The Internet provides plenty of temptations for would-be plagiarists, from essay-writing services to millions of web pages. The easy availability of such resources can cloud judgment and lead to misuse or abuse of information. "On the part of students, there's an eerie logic to justify cheating," says Denise Pope, a lecturer at the School of Education at Stanford University and author. "It's three o'clock in the morning, you're exhausted, you've worked hard ... rather than getting a zero, you'd take your chances with plagiarism."
The problem is even more pronounced among honors students, who often believe they have the most to lose when it comes to grades, Ms. Pope says. "Students believe their parents would be less upset to find out they cheated if they get the A in the end," she says. "They sort of convince themselves that this is what needs to be done, even if it's wrong."
How wrong plagiarism is perceived to be, though, often depends on the immediate consequences. At Evanston Township High School near Chicago, students receive a copy of the school's plagiarism policy at the beginning of each school year. "If they plagiarize a whole paper, they get an F for the semester. If it's just a major portion, they get an F for the quarter," says Janet Irons, an aide in the English department. All the school's teachers are trained to use Internet plagiarism-detection services like Turnitin.com, which scans papers for similar passages online.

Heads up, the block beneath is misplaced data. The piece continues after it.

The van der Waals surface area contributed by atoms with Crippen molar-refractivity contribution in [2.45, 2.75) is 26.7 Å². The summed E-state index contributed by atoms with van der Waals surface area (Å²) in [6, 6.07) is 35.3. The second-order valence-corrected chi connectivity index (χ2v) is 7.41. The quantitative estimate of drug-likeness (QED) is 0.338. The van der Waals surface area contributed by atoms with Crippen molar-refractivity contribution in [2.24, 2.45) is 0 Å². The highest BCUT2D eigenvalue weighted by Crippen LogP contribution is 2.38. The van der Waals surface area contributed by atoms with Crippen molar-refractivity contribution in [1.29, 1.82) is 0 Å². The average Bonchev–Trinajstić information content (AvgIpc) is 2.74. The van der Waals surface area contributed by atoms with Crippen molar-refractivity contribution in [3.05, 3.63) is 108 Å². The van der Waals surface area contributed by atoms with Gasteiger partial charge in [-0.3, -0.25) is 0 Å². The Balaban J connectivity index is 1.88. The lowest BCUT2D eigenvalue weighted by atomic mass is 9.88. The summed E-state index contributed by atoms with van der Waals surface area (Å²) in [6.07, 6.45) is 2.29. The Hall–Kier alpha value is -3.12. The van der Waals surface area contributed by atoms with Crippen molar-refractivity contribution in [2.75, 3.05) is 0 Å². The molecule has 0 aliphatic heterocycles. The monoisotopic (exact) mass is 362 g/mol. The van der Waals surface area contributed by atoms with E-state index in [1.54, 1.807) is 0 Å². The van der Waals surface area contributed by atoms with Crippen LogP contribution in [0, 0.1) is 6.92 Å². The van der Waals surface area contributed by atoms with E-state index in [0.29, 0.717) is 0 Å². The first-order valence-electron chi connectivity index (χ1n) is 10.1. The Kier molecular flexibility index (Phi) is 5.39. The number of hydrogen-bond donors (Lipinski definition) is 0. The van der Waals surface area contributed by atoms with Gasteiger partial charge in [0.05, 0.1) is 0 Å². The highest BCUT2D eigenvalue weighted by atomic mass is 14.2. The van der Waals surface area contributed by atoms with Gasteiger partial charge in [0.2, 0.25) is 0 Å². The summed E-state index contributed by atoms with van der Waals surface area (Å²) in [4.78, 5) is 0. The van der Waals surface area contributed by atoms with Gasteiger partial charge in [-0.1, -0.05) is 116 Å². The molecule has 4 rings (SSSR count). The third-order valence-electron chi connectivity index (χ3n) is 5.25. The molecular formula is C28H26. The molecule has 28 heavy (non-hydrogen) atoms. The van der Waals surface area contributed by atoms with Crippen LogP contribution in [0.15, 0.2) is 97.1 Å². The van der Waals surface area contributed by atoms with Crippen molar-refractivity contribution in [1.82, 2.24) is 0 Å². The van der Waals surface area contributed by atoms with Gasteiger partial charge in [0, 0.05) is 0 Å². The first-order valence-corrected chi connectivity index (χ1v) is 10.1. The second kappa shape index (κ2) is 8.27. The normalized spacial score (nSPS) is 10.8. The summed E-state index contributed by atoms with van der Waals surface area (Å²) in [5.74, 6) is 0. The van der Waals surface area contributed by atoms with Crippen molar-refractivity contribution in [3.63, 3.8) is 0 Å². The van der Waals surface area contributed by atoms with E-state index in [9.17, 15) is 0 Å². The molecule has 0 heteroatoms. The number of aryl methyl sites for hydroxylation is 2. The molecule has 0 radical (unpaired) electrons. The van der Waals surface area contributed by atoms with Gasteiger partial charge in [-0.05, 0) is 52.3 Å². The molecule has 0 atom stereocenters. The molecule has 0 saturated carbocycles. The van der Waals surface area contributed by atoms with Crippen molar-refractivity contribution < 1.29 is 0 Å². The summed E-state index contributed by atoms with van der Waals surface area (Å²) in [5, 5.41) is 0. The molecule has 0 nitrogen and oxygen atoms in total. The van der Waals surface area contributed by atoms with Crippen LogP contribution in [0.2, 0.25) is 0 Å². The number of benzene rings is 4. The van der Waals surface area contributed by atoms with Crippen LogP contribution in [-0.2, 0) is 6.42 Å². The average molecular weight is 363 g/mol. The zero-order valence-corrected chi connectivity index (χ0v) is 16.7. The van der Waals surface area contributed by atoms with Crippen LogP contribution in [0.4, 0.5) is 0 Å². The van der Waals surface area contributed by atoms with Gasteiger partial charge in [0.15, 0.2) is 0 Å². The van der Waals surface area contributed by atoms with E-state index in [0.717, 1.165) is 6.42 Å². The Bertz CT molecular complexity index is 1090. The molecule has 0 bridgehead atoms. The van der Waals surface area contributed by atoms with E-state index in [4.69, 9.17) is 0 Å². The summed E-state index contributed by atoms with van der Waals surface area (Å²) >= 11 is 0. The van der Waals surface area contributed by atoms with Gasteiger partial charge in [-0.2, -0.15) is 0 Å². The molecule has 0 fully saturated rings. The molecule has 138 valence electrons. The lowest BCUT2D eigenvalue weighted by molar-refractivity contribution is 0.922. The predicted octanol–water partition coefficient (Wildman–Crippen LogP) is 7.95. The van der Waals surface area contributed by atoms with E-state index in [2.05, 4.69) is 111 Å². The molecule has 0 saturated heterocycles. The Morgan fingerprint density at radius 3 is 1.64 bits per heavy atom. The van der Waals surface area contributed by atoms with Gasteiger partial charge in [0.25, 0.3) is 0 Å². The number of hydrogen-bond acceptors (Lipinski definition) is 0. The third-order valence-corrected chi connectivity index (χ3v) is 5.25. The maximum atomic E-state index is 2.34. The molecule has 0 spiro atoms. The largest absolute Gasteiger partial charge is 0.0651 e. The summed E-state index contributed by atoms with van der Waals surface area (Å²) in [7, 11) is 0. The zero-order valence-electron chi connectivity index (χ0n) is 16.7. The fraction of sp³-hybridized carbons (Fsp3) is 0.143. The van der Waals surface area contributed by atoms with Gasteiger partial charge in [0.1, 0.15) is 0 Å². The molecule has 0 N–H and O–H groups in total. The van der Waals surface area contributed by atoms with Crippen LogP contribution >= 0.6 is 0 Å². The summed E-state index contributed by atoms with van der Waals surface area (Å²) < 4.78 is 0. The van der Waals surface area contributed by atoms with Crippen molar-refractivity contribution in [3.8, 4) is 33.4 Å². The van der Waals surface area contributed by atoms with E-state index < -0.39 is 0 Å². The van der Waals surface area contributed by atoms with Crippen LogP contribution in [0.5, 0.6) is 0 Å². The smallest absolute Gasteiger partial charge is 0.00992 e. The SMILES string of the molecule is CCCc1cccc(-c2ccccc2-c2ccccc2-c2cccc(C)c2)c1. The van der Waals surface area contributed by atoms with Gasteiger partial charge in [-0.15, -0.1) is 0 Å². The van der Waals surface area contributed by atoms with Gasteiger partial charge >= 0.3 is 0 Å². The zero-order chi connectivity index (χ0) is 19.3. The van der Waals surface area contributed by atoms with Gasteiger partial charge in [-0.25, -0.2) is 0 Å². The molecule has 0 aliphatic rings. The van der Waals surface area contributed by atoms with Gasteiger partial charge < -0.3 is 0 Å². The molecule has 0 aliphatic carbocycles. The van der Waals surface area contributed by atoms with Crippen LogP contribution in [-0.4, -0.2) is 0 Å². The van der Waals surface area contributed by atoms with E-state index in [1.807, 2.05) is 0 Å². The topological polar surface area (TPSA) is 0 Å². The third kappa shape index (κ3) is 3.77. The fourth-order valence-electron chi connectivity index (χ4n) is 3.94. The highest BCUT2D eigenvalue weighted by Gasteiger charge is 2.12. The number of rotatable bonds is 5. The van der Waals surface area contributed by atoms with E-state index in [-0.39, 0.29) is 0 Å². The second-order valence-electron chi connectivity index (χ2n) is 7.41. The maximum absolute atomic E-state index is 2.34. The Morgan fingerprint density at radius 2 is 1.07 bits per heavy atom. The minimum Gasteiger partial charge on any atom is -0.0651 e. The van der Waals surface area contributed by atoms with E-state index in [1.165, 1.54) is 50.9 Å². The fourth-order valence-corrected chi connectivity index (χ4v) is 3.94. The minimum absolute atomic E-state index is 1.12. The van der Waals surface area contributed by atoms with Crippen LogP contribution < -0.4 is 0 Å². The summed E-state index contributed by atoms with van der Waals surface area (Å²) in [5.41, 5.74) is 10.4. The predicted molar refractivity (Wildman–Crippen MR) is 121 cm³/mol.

Professor McCabe says that even in high schools without such a protracted policy, F's or suspensions are often standard punishments for plagiarism. But almost half of the teachers he interviewed say they've observed cheating but have not reported it. "It often comes down to 'he said, she said' proof, and that isn't really enough," he explains.